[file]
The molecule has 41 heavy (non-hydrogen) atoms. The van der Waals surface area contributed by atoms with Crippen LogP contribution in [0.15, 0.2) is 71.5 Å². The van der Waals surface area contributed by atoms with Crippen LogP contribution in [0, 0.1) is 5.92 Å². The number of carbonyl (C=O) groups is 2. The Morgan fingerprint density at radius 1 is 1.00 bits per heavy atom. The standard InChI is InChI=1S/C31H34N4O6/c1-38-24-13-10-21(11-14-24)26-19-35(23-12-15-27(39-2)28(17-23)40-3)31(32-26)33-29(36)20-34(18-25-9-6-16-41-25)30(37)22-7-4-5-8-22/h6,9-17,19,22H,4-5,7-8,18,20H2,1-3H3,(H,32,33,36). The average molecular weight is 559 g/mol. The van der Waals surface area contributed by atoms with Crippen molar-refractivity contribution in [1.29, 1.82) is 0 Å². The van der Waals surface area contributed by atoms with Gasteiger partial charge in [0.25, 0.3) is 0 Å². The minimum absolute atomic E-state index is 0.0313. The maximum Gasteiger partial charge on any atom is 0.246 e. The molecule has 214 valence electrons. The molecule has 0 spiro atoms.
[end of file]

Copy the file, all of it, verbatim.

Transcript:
The molecule has 41 heavy (non-hydrogen) atoms. The van der Waals surface area contributed by atoms with Crippen LogP contribution in [0.15, 0.2) is 71.5 Å². The van der Waals surface area contributed by atoms with Crippen LogP contribution in [0, 0.1) is 5.92 Å². The number of carbonyl (C=O) groups is 2. The Morgan fingerprint density at radius 1 is 1.00 bits per heavy atom. The standard InChI is InChI=1S/C31H34N4O6/c1-38-24-13-10-21(11-14-24)26-19-35(23-12-15-27(39-2)28(17-23)40-3)31(32-26)33-29(36)20-34(18-25-9-6-16-41-25)30(37)22-7-4-5-8-22/h6,9-17,19,22H,4-5,7-8,18,20H2,1-3H3,(H,32,33,36). The average molecular weight is 559 g/mol. The van der Waals surface area contributed by atoms with Crippen molar-refractivity contribution in [1.29, 1.82) is 0 Å². The van der Waals surface area contributed by atoms with Gasteiger partial charge in [0.25, 0.3) is 0 Å². The minimum absolute atomic E-state index is 0.0313. The maximum Gasteiger partial charge on any atom is 0.246 e. The molecule has 214 valence electrons. The molecule has 0 spiro atoms.